When everyone finds out she is a girl, it's not that big of a deal. I suppose it never was that insane considering some people already figured it out, but I wanted more tension.

Other than that the grip of the story was perfect. Things aren't always perfect. The only people who can save the rebels don't agree at first to help them. One of the love stories doesn't turn out as hoped. Overall, the story has such a realistic aspect among all the fantasy that it really was a pleasure to get lost in.


String Bridge by Jessica Bell - Book Review

Jessica Bell's literary novel String Bridge is about everyday life and the things we need to give up to live it. The main character, Melody, is a wife and mother who isn't sure she wants to be doing that, she wants to be a musician.

Being as it’s literary fiction there doesn’t seem to be much going on, but the pace is fast. And by not much going on I mean that it’s normal everyday stuff like decisions on what to say to your husband when he does something annoying and whether or not to accept a job promotion. I certainly don’t mean that the book is boring, because boring it isn’t. I want to know Melody. I hope that she becomes my best friend. I’m intrigued by her story and can’t put it down without thinking about it until I pick it up again.

The first hint of a turning point in Melody's character is when she looks at her guitar again, and it is rich and flavorful, like a cool glass of water with a lime in it. I was just beginning to get sick of her whining (even though I could see her point). The pace is absolutely perfect because I'm frustrated when I should be.

Jessica's writing embeds a kernel of pure joy in me at moments. I feel radiant. And at other moments I feel completely depressed and frustrated. The way she writes pulls the emotion from the page and makes it real.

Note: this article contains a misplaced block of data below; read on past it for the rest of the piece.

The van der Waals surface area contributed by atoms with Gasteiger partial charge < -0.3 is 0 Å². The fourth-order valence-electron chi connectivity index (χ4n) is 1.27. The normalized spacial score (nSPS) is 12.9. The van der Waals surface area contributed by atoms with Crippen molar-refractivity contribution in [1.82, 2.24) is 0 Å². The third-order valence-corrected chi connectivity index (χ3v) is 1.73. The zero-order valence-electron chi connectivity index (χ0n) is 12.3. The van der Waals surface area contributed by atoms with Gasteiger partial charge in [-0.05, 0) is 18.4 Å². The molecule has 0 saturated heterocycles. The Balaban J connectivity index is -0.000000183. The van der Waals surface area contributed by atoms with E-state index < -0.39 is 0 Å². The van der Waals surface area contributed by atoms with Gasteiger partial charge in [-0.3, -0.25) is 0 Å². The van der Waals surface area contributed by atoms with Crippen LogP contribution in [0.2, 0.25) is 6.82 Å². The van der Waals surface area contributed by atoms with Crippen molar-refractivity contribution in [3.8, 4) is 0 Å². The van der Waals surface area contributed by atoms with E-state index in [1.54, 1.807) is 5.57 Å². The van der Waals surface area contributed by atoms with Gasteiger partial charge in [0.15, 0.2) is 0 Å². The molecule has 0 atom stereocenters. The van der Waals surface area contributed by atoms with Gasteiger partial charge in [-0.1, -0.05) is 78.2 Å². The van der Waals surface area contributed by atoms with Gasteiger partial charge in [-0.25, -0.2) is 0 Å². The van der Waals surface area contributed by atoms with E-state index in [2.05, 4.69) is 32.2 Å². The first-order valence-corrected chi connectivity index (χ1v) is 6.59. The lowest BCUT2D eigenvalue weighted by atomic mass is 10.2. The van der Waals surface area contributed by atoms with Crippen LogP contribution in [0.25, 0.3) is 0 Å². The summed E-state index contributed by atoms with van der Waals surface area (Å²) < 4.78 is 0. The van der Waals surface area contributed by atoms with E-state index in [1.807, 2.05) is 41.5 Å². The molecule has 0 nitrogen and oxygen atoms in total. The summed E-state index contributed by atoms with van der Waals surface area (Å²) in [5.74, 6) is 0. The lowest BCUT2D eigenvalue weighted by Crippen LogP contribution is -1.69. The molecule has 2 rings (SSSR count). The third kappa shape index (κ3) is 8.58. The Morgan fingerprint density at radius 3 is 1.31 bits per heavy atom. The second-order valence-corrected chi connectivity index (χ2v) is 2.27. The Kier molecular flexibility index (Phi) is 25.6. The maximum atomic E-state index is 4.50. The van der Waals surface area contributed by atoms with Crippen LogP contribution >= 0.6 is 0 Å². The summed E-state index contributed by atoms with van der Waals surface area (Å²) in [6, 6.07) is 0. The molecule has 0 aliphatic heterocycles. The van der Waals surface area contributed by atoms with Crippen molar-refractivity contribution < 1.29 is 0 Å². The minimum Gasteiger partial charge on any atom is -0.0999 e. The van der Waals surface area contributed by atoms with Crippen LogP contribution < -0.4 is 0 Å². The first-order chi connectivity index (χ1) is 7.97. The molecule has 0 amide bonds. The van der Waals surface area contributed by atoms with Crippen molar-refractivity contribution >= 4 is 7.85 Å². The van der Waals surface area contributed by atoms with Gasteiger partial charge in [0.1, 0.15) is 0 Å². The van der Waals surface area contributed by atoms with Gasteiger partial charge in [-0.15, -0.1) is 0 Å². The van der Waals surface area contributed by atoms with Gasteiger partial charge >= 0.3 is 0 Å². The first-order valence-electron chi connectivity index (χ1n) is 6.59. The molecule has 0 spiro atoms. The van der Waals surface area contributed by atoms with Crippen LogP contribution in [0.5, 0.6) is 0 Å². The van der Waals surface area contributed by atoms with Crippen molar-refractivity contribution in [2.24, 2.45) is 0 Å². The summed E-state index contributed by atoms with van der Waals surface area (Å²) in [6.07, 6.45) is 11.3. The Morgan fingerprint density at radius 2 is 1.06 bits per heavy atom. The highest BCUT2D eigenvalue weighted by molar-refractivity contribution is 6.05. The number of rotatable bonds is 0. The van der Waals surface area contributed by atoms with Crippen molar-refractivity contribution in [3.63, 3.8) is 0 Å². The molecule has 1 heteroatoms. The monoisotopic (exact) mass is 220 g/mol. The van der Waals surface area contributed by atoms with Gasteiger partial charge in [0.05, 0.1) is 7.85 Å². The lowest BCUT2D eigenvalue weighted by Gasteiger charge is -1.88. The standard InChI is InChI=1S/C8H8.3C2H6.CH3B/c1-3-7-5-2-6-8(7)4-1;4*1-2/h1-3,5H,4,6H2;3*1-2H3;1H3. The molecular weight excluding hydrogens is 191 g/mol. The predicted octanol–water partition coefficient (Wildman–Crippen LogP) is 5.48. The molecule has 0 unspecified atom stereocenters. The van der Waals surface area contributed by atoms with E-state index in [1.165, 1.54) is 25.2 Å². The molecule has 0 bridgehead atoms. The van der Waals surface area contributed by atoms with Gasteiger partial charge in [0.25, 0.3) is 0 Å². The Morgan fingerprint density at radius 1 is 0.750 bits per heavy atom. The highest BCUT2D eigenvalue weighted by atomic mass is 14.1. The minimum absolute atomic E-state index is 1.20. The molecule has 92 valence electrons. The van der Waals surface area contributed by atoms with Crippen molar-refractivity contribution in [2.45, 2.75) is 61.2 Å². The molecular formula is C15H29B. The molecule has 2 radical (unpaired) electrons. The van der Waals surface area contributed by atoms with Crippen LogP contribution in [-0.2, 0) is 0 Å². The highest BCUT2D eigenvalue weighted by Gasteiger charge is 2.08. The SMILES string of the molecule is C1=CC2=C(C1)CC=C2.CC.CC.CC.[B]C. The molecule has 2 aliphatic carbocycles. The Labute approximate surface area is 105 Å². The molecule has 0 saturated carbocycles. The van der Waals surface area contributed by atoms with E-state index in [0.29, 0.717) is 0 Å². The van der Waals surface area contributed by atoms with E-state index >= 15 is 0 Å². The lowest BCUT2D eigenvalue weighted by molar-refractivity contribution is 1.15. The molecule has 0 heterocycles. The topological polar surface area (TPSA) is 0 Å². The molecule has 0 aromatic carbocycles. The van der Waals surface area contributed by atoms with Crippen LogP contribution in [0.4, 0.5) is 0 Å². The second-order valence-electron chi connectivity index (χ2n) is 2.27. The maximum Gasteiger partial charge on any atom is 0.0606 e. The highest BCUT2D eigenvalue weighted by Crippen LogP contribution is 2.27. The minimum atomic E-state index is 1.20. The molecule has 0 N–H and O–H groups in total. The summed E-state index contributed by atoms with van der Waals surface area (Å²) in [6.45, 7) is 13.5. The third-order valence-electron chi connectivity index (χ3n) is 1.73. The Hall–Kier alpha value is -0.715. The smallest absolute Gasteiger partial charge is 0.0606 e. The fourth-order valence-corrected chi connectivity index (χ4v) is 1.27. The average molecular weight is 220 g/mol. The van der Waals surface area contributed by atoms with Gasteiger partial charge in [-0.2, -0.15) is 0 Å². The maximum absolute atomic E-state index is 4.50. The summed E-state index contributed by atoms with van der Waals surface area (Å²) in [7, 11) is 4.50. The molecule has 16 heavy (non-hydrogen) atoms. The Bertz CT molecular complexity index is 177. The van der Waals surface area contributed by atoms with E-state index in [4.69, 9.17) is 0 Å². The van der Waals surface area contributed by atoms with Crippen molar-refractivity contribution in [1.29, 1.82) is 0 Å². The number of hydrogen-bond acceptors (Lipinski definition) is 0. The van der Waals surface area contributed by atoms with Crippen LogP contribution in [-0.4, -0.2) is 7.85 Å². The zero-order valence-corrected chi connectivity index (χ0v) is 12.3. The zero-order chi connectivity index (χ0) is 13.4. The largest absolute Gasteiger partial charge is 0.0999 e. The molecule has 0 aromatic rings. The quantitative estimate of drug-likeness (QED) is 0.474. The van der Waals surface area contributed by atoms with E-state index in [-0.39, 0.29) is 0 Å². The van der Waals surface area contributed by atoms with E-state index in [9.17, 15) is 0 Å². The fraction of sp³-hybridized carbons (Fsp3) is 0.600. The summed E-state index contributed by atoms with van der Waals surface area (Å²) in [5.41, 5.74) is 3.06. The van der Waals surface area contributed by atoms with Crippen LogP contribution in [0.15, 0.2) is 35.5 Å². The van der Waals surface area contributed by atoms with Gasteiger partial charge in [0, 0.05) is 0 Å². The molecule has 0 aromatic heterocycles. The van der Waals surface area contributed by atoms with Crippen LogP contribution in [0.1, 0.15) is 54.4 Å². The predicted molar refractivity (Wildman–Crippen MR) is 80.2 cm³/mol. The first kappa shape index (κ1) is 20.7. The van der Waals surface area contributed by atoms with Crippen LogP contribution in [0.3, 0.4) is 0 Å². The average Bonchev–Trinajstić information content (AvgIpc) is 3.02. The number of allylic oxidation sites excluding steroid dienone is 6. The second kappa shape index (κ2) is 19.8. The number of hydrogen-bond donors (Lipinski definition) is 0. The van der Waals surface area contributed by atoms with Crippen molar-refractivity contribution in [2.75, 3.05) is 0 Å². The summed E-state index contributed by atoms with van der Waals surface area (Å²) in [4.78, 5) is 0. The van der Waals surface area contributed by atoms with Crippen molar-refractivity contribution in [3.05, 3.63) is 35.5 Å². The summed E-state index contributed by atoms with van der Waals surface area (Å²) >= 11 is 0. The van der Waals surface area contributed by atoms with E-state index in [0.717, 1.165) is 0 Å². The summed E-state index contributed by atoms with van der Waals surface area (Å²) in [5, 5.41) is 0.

I'm not so sure about the ending. I'm a melodramatic person and wanted it to end sooner with a little less happiness. It was a nice, solid ending. But I'm just a dark person who likes to see people suffer.

Check out String Bridge and Jessica Bell for yourself:

String Bridge Website
String Bridge Book Trailer


Divergent by Veronica Roth - Book Review

Divergent by Veronica Roth is the story of a choice, of identity. It's dystopian fiction about Tris, a sixteen-year-old who has to make a choice of who she will be the rest of her life. She only has five choices. But by the end of the book she realizes that maybe being more than one thing is possible, and probable.

I could not put this one down. The characters are very real. One of my favorite parts is when Tris says she 'might' love Tobias. It felt like the truth, not some sappy love story where she's instantly in love with the cute boy.

I also loved that the story ends. I understand it's a trilogy, but that doesn't mean it isn't also a stand alone book. I absolutely loath books that leave an open ending because they want you to read the next one. Veronica managed to close this part of the story and intrigue me with a little more so I'm ready for the next book.

I had a little trouble imagining things within the world. Placement of people, the way a building or location looked, watching a fight scene and understanding the movements. I had to stop and reread some of those parts and some I just skimmed over and couldn't really imagine well.

Other than that, this book is fantastic, and I can't wait for the next one. I kind of hate Veronica Roth for how awesome she is!


String Bridge Giveaway Winner

The giveaway winner for the signed String Bridge novel by Jessica Bell is - Cathy Powell!

We chose our next book for book club and I would love to have anyone join in virtually. Read the book and blog your thoughts and I will share them the night we get together!

We're reading The Thousand Autumns of Jacob de Zoet by David Mitchell. We're meeting December 13th.


Author Jessica Bell Interview for String Bridge - Signed Copy Giveaway!

This is Jessica Bell's blog tour for her new novel String Bridge. Yay! I've interviewed her so you can all get to know her better. This is also a giveaway for a signed copy of String Bridge so make sure you read until the end and fill out the form! The giveaway is open until Thursday when I will announce the winner.


Is there something specific you have to do before you begin writing each day? Like having a cup of tea or straightening the pencils on your desk?

I have to have everything tidy on my desk otherwise I feel like the mess will disorganize my thoughts. I also need to know I have as much time as I want. I can't write in a time slot.